The revealing module pattern keeps track of its state using closure shown in part 1.

The problem with this pattern when used purely by itself without the use of prototype is that you are essentially having a copy of each and every single function you define in each instance of your Object - it is highly encouraged to share functions using a prototype.

To demonstrate, see this example:

this

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function Person(name) {
    this.name = name;

    var sayName = function() {
        console.log(this.name);
    }

    this.sayName = sayName;
}

var me = new Person("Andy");
me.sayName() // Andy

This one is a fairly common pattern, simply bind the object to this to expose for public use - this has the same issue as revealing pattern where you are duplicating a function over and over again for each object created.

Let’s have a look at how using this looks in the heap.

Notice that this.sayName for each Object memory reference are different, each one taking up 36 bytes.

Prototype

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function Person(name) {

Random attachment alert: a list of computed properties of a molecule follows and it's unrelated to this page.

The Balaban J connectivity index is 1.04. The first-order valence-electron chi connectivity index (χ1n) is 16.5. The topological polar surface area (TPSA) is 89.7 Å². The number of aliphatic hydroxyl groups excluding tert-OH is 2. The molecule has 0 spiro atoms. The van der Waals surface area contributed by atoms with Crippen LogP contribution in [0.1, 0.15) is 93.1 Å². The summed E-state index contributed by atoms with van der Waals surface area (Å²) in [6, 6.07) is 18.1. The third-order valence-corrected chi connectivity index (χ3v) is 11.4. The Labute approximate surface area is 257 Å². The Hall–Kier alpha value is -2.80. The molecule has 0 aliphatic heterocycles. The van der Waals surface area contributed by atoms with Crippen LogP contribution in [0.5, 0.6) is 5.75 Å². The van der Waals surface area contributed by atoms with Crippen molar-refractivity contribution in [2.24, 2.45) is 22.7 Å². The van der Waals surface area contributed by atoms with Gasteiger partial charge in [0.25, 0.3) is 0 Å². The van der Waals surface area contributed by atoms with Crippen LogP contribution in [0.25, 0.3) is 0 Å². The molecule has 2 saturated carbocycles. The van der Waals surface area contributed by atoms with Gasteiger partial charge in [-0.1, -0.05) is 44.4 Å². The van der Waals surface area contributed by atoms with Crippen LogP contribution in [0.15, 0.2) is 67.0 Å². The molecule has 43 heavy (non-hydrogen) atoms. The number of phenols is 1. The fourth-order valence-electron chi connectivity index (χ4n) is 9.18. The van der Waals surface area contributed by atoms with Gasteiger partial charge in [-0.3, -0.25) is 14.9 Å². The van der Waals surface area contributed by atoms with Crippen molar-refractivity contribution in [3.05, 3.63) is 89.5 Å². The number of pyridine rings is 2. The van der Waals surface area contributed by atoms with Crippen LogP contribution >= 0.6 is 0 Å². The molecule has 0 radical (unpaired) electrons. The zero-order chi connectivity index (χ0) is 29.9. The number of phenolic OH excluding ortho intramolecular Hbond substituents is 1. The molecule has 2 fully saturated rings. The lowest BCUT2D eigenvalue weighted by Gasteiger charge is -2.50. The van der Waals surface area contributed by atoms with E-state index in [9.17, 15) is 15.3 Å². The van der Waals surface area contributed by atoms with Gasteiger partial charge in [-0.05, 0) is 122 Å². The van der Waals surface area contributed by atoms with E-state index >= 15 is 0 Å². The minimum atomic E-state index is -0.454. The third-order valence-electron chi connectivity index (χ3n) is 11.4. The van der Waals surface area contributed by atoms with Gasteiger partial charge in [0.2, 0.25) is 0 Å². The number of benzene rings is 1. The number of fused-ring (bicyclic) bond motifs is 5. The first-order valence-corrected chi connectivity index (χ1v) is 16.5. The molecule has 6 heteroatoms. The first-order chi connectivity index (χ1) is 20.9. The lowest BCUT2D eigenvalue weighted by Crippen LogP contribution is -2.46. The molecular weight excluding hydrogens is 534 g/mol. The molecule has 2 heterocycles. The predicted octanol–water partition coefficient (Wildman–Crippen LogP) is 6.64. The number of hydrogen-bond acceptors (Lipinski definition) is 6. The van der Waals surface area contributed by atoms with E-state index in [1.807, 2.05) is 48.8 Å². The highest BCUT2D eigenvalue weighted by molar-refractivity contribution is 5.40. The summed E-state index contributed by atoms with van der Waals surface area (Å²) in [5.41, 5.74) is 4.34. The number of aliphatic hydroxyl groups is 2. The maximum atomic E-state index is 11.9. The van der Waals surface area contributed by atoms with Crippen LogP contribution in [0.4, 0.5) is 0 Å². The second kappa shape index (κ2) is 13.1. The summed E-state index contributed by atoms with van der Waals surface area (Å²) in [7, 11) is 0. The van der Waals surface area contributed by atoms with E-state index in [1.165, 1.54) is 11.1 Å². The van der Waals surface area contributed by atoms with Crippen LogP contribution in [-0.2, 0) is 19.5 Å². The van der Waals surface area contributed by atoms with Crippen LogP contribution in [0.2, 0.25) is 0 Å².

this.name = name;
}

Person.prototype.sayName = function() {
    console.log(this.name);
}

This should be your preferred way of adding functions whenever possible as this makes the function shared through the Object’s prototype - it is highly performant and costs less on memory since functions are shared across multiple Objects rather than having a copy of the function for each Object instance.

Remember that an Object’s prototype is shared between all Objects inheriting from the same prototype.

Check this example:

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function MyType(value) {
    this.value = value;
}

MyType.prototype.logValue = function() {
    console.log(this.value);
};

var myObj1 = new MyType('world');

myObj1.logValue();

// add new prototype method
MyType.prototype.logValueWithHello = function() {
    console.log('hello ' + this.value);
};

var myObj2 = new MyType('larry');
myObj2.logValue();
myObj2.logValueWithHello();

// myObj1 also received a new method
myObj1.logValueWithHello();

Notice that myObj1 also received a new method named logValueWithHello even though it existed before we added the new method. To truly understand the nature of prototype, check mozilla’s write-up on Inheritance and the prototype chain.